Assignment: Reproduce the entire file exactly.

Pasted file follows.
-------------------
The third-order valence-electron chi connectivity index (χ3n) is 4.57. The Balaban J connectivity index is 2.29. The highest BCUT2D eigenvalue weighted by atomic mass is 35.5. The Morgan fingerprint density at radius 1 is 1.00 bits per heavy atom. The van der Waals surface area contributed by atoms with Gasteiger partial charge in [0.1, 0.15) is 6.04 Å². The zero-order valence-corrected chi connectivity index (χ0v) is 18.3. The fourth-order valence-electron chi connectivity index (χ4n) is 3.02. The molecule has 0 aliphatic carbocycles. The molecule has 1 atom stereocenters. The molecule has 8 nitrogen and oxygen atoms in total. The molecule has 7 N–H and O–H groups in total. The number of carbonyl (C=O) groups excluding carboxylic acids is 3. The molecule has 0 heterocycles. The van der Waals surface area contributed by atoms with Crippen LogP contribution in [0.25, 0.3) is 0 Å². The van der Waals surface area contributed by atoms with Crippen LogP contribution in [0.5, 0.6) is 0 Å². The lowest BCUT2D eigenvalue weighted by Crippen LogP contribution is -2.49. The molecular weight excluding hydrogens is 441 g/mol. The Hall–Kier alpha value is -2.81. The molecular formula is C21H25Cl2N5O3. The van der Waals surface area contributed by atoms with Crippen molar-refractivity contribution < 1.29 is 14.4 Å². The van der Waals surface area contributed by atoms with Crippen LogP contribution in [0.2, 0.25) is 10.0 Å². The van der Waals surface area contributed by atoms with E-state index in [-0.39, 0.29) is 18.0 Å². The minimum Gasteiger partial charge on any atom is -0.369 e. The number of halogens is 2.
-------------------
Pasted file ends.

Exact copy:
The third-order valence-electron chi connectivity index (χ3n) is 4.57. The Balaban J connectivity index is 2.29. The highest BCUT2D eigenvalue weighted by atomic mass is 35.5. The Morgan fingerprint density at radius 1 is 1.00 bits per heavy atom. The van der Waals surface area contributed by atoms with Gasteiger partial charge in [0.1, 0.15) is 6.04 Å². The zero-order valence-corrected chi connectivity index (χ0v) is 18.3. The fourth-order valence-electron chi connectivity index (χ4n) is 3.02. The molecule has 0 aliphatic carbocycles. The molecule has 1 atom stereocenters. The molecule has 8 nitrogen and oxygen atoms in total. The molecule has 7 N–H and O–H groups in total. The number of carbonyl (C=O) groups excluding carboxylic acids is 3. The molecule has 0 heterocycles. The van der Waals surface area contributed by atoms with Crippen LogP contribution in [0.25, 0.3) is 0 Å². The van der Waals surface area contributed by atoms with Crippen LogP contribution in [0.5, 0.6) is 0 Å². The lowest BCUT2D eigenvalue weighted by Crippen LogP contribution is -2.49. The molecular weight excluding hydrogens is 441 g/mol. The Hall–Kier alpha value is -2.81. The molecular formula is C21H25Cl2N5O3. The van der Waals surface area contributed by atoms with Crippen molar-refractivity contribution < 1.29 is 14.4 Å². The van der Waals surface area contributed by atoms with Crippen LogP contribution in [0.2, 0.25) is 10.0 Å². The van der Waals surface area contributed by atoms with E-state index in [-0.39, 0.29) is 18.0 Å². The minimum Gasteiger partial charge on any atom is -0.369 e. The number of halogens is 2.